Perry World House Announces Emerging Scholars Global Policy Prize Winners
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August 8, 2019
Perry World House
The University of Pennsylvania’s Perry World House is pleased to announce the winners of our first-ever Emerging Scholars Global Policy Prize. The competition sought to reward scholars who were able to make their cutting-edge research on significant global issues more accessible to policymakers. Three prizes of $10,000 have been made to the Consortium for History of Science, Technology and Medicine’s Lisa Ruth Rand, Princeton University’s Melissa M. Lee, and the University of Southern California’s Stephanie Schwartz.
“Amid incredible competition from across the academy and a range of disciplines, these three emerging scholars stood out for their ability to distill complex research into concise policy ideas,” said Michael Horowitz, Interim Director of Perry World House. “These three essays about critical global issues are not only readable but also ready to be used by those policymakers trying to confront real world challenges.”
Earlier this year, Perry World House issued a call for outstanding essays to encourage scholars to translate their own academic work to be more accessible to policymakers in positions of influence and to advance policy debates on significant issues in global affairs. By limiting eligibility to junior faculty, postdoctoral fellows, and advanced graduate students, the prize also sought to support emerging scholars.
Three winning essays were selected, two from Perry World House’s research themes—The Future of the Global Order: Power, Technology and Governance and Global Shifts: Urbanization, Migration, and Demography—and a third from a general global research category.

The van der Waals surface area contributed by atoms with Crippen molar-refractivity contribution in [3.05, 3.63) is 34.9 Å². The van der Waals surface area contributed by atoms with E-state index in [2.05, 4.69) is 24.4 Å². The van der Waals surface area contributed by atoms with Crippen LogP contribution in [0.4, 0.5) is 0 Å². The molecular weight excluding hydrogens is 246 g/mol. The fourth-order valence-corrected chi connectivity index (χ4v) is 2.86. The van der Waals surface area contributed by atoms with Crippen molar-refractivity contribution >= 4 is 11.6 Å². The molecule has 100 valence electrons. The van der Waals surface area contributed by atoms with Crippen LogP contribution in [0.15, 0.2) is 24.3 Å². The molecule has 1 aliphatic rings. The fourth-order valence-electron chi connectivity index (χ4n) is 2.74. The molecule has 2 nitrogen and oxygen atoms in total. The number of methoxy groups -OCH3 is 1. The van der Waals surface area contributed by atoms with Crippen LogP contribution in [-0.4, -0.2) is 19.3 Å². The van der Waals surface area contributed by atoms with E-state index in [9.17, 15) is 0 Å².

The winners of the inaugural Emerging Scholars Global Policy Prize include:
General Emerging Scholars Global Policy Prize Winner
Lisa Ruth Rand, Postdoctoral Fellow-in-Residence and Program Coordinator at the Consortium for History of Science, Technology and Medicine and NASA Fellow in Aerospace History at the American Historical Association.
In "Egalitarian Orbits: A New Regime for Geostationary Space," Rand looks at the challenges of governing geostationary space — the ideal environment for communications satellites — fairly and sustainably, and proposes reforms to the United Nations' Outer Space Treaty of 1967.
Global Order Emerging Scholars Global Policy Prize Winner
Melissa M. Lee, Assistant Professor of Politics and International Affairs and Cyril E. Black University Preceptor at Princeton University.
In her essay "Subversive Statecraft: The New Face of Great Power Conflict," Lee examines why United States policymakers have been slow to tackle foreign subversion and analyzes how they can respond effectively in future.
Global Shifts Emerging Scholars Global Policy Prize Winner
Stephanie Schwartz, Assistant Professor of International Relations, University of Southern California.
In "Calling Foul on 'Refoulement': Why Refugee Return is Not (always) the Answer," Schwartz explores the risks of repatriating refugees.
Perry World House is now working with each author to secure publication in a policy-relevant outlet. For more information on the prize and other grants and fellowships, please visit https://global.upenn.edu/perryworldhouse